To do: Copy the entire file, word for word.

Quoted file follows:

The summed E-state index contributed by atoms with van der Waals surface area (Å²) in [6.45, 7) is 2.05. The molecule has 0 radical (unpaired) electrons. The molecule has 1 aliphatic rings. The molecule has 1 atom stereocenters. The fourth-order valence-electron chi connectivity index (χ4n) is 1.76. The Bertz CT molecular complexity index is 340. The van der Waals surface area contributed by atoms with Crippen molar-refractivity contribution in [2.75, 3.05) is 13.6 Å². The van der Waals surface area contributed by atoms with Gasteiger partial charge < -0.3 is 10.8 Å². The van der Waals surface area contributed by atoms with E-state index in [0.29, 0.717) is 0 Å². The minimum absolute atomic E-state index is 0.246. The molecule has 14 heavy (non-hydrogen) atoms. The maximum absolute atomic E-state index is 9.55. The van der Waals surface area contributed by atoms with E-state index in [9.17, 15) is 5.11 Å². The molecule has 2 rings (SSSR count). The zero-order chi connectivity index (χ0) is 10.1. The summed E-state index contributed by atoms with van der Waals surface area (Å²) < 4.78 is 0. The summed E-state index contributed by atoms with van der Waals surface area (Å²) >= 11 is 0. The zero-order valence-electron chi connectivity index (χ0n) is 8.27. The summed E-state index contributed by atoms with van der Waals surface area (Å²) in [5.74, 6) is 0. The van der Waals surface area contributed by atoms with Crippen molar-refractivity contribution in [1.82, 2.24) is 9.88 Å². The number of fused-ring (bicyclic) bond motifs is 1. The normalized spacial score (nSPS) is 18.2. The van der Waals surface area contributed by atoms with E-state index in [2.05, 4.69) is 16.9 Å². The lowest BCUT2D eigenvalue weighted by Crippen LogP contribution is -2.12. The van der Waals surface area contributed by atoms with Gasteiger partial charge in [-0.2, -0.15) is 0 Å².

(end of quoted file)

The summed E-state index contributed by atoms with van der Waals surface area (Å²) in [6.45, 7) is 2.05. The molecule has 0 radical (unpaired) electrons. The molecule has 1 aliphatic rings. The molecule has 1 atom stereocenters. The fourth-order valence-electron chi connectivity index (χ4n) is 1.76. The Bertz CT molecular complexity index is 340. The van der Waals surface area contributed by atoms with Crippen molar-refractivity contribution in [2.75, 3.05) is 13.6 Å². The van der Waals surface area contributed by atoms with Gasteiger partial charge < -0.3 is 10.8 Å². The van der Waals surface area contributed by atoms with E-state index in [0.29, 0.717) is 0 Å². The minimum absolute atomic E-state index is 0.246. The molecule has 14 heavy (non-hydrogen) atoms. The maximum absolute atomic E-state index is 9.55. The van der Waals surface area contributed by atoms with E-state index in [9.17, 15) is 5.11 Å². The molecule has 2 rings (SSSR count). The zero-order chi connectivity index (χ0) is 10.1. The summed E-state index contributed by atoms with van der Waals surface area (Å²) < 4.78 is 0. The summed E-state index contributed by atoms with van der Waals surface area (Å²) >= 11 is 0. The zero-order valence-electron chi connectivity index (χ0n) is 8.27. The summed E-state index contributed by atoms with van der Waals surface area (Å²) in [5.74, 6) is 0. The van der Waals surface area contributed by atoms with Crippen molar-refractivity contribution in [1.82, 2.24) is 9.88 Å². The number of fused-ring (bicyclic) bond motifs is 1. The normalized spacial score (nSPS) is 18.2. The van der Waals surface area contributed by atoms with E-state index in [2.05, 4.69) is 16.9 Å². The lowest BCUT2D eigenvalue weighted by Crippen LogP contribution is -2.12. The van der Waals surface area contributed by atoms with Gasteiger partial charge in [-0.2, -0.15) is 0 Å².